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Does Your Company Have an Ego Problem

 

For those of us who have been involved in the process of recruiting and hiring, we know it can be a very humbling experience.  Reflect back on some failed attempts at securing your prized candidate and you might find some obvious reasons why you couldn’t close the deal, Top 3 Reasons Why You're Losing Your Best Candidates.  Here are a few of the usual suspects:


·         Compensation – your competitor’s compensation plan was more  aggressive than yours

·         Timing – either you interviewed a candidate late in their search process, or YOU took too long to keep their interest and seal the deal

·         Relocation – your company didn’t offer a competitive enough relocation package to attract top, out-of-town talent

·         Career Path – during the interview, there wasn’t an attractive enough career path/trajectory to entice the candidate to quit their current job    

One reason that may not be nearly as obvious to you is that your company’s big ego has been getting in the way.  Ego by definition is “an inflated feeling of pride in your superiority to others”.  It’s great to be proud and confident in the company you work for, but it’s equally important to be self-aware and realize yours isn’t the only opportunity in town.  We are in a highly competitive marketplace and it is imperative to be tuned in to presenting the position at your company as the best career move for every candidate that walks in the door.  If any of these examples strike a nerve, your company may have an ego problem:

·         Undefined hiring process – there isn’t enough emphasis placed on building a process to impress the candidate and show him/her that the team has it’s stuff together

·         Hiring managers are not active participants in the process – their connection with the candidate can really help generate interest and prove that new talent acquisition is vital to the success of the company 

·         The belief that recruiting isn’t competitive – more so than ever before, there is another company down the block competing for the same top talent as you 

·         Fail to address ‘what’s in it for them’ (WIIFT) – interviewing is a two way street and it’s just as important to articulate what the opportunity will offer the applicant as it is to grill them about their experience

·         The company’s compensation structure is the only one that seems to exist – in this day and age, it is imperative that you have the flexibility to get creative with offers to entice a star to join your team-Some suggestions include six-month reviews, guaranteed percentage of first year’s bonus and complementary career search services for a trailing spouse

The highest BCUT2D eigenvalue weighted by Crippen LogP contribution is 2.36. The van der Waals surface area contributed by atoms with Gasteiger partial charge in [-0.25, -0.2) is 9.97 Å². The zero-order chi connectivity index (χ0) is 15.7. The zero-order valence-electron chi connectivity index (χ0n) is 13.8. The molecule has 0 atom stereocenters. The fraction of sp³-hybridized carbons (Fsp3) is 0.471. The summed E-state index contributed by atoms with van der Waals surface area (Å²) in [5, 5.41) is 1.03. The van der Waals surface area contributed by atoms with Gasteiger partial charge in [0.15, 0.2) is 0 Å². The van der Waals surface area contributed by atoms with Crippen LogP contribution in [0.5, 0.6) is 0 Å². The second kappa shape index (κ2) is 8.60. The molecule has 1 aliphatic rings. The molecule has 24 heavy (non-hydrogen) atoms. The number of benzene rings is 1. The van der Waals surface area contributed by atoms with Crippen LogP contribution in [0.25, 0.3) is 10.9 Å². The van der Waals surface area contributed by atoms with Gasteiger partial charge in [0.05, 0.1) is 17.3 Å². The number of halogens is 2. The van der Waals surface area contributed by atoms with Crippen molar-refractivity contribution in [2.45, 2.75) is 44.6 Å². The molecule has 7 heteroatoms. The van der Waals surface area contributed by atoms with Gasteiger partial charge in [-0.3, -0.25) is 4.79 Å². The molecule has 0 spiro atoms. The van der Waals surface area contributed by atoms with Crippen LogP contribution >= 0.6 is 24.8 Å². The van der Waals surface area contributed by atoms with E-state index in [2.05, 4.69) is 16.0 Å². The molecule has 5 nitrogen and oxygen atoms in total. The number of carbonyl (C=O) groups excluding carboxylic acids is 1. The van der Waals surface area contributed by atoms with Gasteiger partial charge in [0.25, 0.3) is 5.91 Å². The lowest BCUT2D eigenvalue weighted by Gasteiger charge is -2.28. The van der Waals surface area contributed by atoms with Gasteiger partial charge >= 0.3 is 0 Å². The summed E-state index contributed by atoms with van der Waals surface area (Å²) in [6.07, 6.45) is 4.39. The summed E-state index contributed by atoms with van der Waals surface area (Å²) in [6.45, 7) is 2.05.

·         Recruiting fees are perceived as a cost and not an investment – using professional recruiters to identify and hire the best talent serves as an investment in your company’s future not a tax on growth

So, how do we solve these issues?  First, it’s important to remember that whether your organization is large or small, has a name brand or not, you need to “sell” your company and the position for which you are hiring.  “My best clients are the ones that recognize the need to act decisively and put together strong offers to land their choice candidates in this highly competitive market.” – Cathy McIsaac, FPC of Arlington Heights.  Start by understanding that every interaction with the job seeker is important.  From the very beginning, the candidate is forming an opinion about your company and whether or not he/she wants to work there.  Next, at the interview stage, provide your executive recruiter with a well-defined, branded agenda to share with the candidate.  Make sure all interviewers, particularly the hiring managers, are fully prepared and on the same page.  If they aren’t, it could be a big turn-off and can have a negative impact on the candidate’s opinion of the company.  Remember that interviewing is a two-way street – listen to the candidate, allow them to ask questions.  If your interview process has multiple levels, leverage your executive recruiter’s relationship with the candidate to dictate the timing of subsequent interviews.  The strongest candidates WILL get hired quickly by someone; be prepared to act immediately if you want your offer to be considered.  

In summary, invest the appropriate amount of time to develop a process that impresses candidates every step of the way, check your ego at the door, and understand that we are in a 'quality candidate' poor market.  These relatively simple steps will help your closing rate to increase tremendously.  Good luck, and let us know how we can help.

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